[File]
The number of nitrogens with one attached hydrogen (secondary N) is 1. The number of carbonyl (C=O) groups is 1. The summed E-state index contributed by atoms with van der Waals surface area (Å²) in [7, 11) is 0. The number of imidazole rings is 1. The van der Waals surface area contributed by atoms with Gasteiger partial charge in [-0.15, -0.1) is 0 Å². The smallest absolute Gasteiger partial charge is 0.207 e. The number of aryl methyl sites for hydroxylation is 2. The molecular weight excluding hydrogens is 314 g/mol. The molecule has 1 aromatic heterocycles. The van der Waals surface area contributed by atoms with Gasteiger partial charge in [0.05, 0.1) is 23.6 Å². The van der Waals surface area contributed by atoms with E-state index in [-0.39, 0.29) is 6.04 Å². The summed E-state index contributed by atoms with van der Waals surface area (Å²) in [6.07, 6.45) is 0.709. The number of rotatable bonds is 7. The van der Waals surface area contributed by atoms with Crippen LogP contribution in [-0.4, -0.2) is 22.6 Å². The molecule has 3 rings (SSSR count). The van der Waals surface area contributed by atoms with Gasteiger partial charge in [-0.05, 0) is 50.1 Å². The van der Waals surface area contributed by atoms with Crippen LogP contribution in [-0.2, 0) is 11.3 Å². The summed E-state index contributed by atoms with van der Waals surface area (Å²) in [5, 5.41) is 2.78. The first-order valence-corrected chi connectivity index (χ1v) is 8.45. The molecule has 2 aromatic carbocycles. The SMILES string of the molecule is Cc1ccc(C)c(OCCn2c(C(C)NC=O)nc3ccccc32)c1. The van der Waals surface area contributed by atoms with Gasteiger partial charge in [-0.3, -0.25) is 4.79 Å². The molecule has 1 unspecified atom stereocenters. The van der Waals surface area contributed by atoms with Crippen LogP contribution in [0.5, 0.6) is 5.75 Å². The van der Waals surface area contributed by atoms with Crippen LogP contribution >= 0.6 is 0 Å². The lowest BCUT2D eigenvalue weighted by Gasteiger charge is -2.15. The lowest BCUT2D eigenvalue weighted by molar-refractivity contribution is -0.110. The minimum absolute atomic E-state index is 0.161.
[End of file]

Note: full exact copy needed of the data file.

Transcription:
The number of nitrogens with one attached hydrogen (secondary N) is 1. The number of carbonyl (C=O) groups is 1. The summed E-state index contributed by atoms with van der Waals surface area (Å²) in [7, 11) is 0. The number of imidazole rings is 1. The van der Waals surface area contributed by atoms with Gasteiger partial charge in [-0.15, -0.1) is 0 Å². The smallest absolute Gasteiger partial charge is 0.207 e. The number of aryl methyl sites for hydroxylation is 2. The molecular weight excluding hydrogens is 314 g/mol. The molecule has 1 aromatic heterocycles. The van der Waals surface area contributed by atoms with Gasteiger partial charge in [0.05, 0.1) is 23.6 Å². The van der Waals surface area contributed by atoms with E-state index in [-0.39, 0.29) is 6.04 Å². The summed E-state index contributed by atoms with van der Waals surface area (Å²) in [6.07, 6.45) is 0.709. The number of rotatable bonds is 7. The van der Waals surface area contributed by atoms with Crippen LogP contribution in [-0.4, -0.2) is 22.6 Å². The molecule has 3 rings (SSSR count). The van der Waals surface area contributed by atoms with Gasteiger partial charge in [-0.05, 0) is 50.1 Å². The van der Waals surface area contributed by atoms with Crippen LogP contribution in [-0.2, 0) is 11.3 Å². The summed E-state index contributed by atoms with van der Waals surface area (Å²) in [5, 5.41) is 2.78. The first-order valence-corrected chi connectivity index (χ1v) is 8.45. The molecule has 2 aromatic carbocycles. The SMILES string of the molecule is Cc1ccc(C)c(OCCn2c(C(C)NC=O)nc3ccccc32)c1. The van der Waals surface area contributed by atoms with Gasteiger partial charge in [-0.3, -0.25) is 4.79 Å². The molecule has 1 unspecified atom stereocenters. The van der Waals surface area contributed by atoms with Crippen LogP contribution in [0.5, 0.6) is 5.75 Å². The van der Waals surface area contributed by atoms with Crippen LogP contribution >= 0.6 is 0 Å². The lowest BCUT2D eigenvalue weighted by Gasteiger charge is -2.15. The lowest BCUT2D eigenvalue weighted by molar-refractivity contribution is -0.110. The minimum absolute atomic E-state index is 0.161.